Other associations your vet might choose to belong to include the Better Business Bureau or a small business association such as the Chamber of Commerce. Although these associations can't tell you anything about the care your dog will receive, they will assure you that the practice follows ethical business practices such as billing appropriately and collecting bills in a non-threatening manner.

Treatment approach

You probably started your search for a vet with a list of recommendations from friends or with a list from the yellow pages. Once you have assured yourself that the vets you are considering are properly licensed, you will need a way to whittle down the list to a manageable number for personal visits.

Ask your friends about their experiences with the vets they have visited. Did the vet rush to radical, expensive treatments or diagnostic tools when simpler, less expensive methods were available? For example, if a dog new to your family is throwing up, probably the simplest, cheapest thing to try first is to switch foods for a day or two and see if the problem clears up. Some dogs need a blander diet than others. However, some vets will immediately do blood work or take X-rays or otherwise spend your money right off the bat.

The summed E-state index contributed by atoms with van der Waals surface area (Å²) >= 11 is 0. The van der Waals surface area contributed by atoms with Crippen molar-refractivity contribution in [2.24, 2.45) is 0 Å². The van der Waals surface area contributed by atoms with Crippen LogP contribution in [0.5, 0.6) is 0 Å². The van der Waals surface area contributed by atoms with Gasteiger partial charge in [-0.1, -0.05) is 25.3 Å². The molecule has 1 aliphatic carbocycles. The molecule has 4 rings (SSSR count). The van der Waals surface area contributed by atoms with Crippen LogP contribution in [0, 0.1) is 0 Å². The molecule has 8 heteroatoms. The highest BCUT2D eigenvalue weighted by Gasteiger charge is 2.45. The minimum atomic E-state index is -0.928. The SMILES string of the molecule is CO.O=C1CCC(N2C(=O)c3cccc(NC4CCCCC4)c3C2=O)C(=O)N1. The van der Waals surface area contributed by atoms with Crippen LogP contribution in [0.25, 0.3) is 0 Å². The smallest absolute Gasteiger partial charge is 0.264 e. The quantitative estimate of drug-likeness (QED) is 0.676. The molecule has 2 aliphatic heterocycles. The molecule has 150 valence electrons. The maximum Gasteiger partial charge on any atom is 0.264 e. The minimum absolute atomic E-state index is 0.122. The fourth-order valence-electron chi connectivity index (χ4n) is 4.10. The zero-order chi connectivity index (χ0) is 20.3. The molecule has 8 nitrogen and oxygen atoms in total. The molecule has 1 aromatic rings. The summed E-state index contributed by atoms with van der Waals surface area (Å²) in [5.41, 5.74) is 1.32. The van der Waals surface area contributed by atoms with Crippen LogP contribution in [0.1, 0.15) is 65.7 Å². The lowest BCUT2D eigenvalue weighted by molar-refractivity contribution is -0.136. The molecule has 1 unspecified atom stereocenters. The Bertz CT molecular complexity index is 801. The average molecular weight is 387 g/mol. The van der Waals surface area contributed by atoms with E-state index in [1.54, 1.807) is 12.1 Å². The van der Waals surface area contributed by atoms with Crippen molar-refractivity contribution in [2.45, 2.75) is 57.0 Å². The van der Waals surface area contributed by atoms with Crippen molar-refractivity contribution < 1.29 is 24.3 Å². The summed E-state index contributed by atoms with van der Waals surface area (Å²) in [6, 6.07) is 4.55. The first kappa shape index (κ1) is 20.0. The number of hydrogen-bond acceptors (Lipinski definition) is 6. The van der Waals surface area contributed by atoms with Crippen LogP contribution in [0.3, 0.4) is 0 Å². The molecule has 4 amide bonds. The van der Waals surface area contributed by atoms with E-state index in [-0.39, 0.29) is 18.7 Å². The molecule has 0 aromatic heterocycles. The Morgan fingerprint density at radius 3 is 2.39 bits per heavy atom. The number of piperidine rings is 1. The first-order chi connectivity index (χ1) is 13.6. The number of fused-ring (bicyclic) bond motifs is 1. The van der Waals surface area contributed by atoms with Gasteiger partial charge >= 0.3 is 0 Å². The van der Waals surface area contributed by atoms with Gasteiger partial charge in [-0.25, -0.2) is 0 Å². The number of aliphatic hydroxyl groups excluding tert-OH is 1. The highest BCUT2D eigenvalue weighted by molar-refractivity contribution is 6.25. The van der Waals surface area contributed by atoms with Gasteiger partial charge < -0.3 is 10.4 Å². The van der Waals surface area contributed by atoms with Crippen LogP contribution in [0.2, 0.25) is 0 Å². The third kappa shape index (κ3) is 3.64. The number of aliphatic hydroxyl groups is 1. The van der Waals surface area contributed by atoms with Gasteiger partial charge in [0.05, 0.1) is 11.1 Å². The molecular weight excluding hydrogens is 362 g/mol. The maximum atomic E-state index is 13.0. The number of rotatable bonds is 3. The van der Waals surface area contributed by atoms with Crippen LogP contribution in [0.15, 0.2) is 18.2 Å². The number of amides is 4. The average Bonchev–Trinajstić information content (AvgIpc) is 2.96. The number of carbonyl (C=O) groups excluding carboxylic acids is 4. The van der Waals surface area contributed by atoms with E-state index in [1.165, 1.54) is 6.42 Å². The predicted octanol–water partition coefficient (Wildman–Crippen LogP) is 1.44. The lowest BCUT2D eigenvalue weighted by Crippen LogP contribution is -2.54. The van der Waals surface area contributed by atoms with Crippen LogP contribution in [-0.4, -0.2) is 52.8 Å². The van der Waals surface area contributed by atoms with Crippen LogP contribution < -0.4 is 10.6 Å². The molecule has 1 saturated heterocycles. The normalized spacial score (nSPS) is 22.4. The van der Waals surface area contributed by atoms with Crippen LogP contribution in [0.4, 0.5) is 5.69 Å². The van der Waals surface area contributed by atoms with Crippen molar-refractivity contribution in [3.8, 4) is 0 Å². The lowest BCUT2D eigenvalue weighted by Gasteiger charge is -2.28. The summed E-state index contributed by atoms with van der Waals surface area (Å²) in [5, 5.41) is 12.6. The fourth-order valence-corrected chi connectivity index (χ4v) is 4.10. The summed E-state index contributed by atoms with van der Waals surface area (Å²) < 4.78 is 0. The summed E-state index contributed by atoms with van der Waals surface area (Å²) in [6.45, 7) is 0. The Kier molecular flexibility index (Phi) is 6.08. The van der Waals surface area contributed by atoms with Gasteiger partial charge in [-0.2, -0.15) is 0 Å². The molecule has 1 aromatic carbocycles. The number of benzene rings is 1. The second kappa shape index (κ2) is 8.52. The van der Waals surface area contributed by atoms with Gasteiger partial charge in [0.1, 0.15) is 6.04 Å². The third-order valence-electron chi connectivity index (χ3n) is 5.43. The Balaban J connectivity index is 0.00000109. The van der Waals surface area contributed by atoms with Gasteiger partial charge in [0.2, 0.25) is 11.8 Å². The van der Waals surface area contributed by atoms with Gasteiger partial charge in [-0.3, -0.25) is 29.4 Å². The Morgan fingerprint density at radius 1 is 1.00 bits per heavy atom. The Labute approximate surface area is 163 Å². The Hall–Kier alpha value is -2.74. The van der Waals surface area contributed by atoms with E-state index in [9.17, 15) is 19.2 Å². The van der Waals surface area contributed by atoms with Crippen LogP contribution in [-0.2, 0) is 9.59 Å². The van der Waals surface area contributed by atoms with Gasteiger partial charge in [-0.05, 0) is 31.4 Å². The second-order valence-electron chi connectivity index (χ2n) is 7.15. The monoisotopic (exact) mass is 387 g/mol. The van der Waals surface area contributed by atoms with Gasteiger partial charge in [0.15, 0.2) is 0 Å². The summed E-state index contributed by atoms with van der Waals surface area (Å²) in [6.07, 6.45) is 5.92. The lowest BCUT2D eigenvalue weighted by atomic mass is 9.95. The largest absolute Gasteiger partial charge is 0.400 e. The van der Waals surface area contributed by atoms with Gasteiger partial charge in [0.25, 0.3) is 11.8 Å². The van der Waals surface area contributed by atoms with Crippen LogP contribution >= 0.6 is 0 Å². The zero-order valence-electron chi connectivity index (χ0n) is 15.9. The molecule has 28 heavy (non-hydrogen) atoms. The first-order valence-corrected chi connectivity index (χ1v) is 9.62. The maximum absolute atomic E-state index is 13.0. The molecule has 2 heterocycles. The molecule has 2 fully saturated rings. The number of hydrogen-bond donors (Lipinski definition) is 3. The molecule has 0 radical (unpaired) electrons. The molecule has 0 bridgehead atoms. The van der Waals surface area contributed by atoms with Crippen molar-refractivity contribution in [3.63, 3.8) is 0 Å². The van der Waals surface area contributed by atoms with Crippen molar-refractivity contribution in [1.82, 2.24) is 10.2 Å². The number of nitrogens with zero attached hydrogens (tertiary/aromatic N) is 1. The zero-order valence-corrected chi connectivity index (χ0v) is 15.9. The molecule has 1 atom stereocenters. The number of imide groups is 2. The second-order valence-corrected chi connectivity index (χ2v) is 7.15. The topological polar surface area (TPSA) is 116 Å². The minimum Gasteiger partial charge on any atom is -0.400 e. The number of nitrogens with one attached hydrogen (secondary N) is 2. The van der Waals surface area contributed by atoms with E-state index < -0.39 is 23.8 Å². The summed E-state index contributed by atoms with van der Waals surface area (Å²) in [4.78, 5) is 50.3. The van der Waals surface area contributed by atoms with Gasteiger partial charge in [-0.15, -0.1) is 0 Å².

How hard is it to get an emergency appointment? If your dog runs in front of a car, will you have to wait a week to get his broken leg set? In less drastic situations, how far ahead do you have to schedule to get a Saturday or evening appointment so you don't have to miss work?

Vet, dog, and kids
Board certifications? Association memberships? Treatment approach? Finding the right vet requires some investigating.

Does the vet actually listen to family members or rely only on the observations and tests he does at the facility? You are your dog's best advocate because you spend more time with him than anyone else. You want to make sure the vet values your opinions and observations.